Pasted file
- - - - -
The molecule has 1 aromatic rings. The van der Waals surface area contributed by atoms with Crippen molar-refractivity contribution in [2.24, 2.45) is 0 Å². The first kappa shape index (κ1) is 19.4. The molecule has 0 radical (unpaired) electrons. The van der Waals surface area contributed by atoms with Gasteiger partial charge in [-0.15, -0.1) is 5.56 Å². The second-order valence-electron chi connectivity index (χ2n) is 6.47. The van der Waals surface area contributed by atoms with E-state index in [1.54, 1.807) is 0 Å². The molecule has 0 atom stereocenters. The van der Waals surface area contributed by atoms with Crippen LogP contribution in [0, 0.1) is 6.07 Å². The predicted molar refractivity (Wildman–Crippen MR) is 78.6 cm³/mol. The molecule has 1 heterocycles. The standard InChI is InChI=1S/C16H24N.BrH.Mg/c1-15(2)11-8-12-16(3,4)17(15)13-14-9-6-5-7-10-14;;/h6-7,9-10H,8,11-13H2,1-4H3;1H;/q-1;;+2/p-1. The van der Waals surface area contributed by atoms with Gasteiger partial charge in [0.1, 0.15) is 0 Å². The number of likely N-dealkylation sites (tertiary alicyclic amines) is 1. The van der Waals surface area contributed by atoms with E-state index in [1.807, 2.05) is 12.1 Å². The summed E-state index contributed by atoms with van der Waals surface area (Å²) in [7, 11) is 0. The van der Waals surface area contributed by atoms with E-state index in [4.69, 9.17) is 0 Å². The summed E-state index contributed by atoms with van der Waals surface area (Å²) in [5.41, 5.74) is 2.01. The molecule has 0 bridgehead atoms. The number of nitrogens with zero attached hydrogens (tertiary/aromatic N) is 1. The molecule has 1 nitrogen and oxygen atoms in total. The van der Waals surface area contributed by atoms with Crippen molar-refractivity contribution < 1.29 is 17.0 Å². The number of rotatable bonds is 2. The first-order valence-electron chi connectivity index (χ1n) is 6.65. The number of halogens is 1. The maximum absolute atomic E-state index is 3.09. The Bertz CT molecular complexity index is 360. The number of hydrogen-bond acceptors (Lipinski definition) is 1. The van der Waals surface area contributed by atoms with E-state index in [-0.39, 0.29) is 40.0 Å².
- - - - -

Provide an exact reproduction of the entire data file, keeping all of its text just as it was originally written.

The molecule has 1 aromatic rings. The van der Waals surface area contributed by atoms with Crippen molar-refractivity contribution in [2.24, 2.45) is 0 Å². The first kappa shape index (κ1) is 19.4. The molecule has 0 radical (unpaired) electrons. The van der Waals surface area contributed by atoms with Gasteiger partial charge in [-0.15, -0.1) is 5.56 Å². The second-order valence-electron chi connectivity index (χ2n) is 6.47. The van der Waals surface area contributed by atoms with E-state index in [1.54, 1.807) is 0 Å². The molecule has 0 atom stereocenters. The van der Waals surface area contributed by atoms with Crippen LogP contribution in [0, 0.1) is 6.07 Å². The predicted molar refractivity (Wildman–Crippen MR) is 78.6 cm³/mol. The molecule has 1 heterocycles. The standard InChI is InChI=1S/C16H24N.BrH.Mg/c1-15(2)11-8-12-16(3,4)17(15)13-14-9-6-5-7-10-14;;/h6-7,9-10H,8,11-13H2,1-4H3;1H;/q-1;;+2/p-1. The van der Waals surface area contributed by atoms with Gasteiger partial charge in [0.1, 0.15) is 0 Å². The number of likely N-dealkylation sites (tertiary alicyclic amines) is 1. The van der Waals surface area contributed by atoms with E-state index in [1.807, 2.05) is 12.1 Å². The summed E-state index contributed by atoms with van der Waals surface area (Å²) in [7, 11) is 0. The van der Waals surface area contributed by atoms with E-state index in [4.69, 9.17) is 0 Å². The summed E-state index contributed by atoms with van der Waals surface area (Å²) in [5.41, 5.74) is 2.01. The molecule has 0 bridgehead atoms. The number of nitrogens with zero attached hydrogens (tertiary/aromatic N) is 1. The molecule has 1 nitrogen and oxygen atoms in total. The van der Waals surface area contributed by atoms with Crippen molar-refractivity contribution < 1.29 is 17.0 Å². The number of rotatable bonds is 2. The first-order valence-electron chi connectivity index (χ1n) is 6.65. The number of halogens is 1. The maximum absolute atomic E-state index is 3.09. The Bertz CT molecular complexity index is 360. The number of hydrogen-bond acceptors (Lipinski definition) is 1. The van der Waals surface area contributed by atoms with E-state index in [-0.39, 0.29) is 40.0 Å².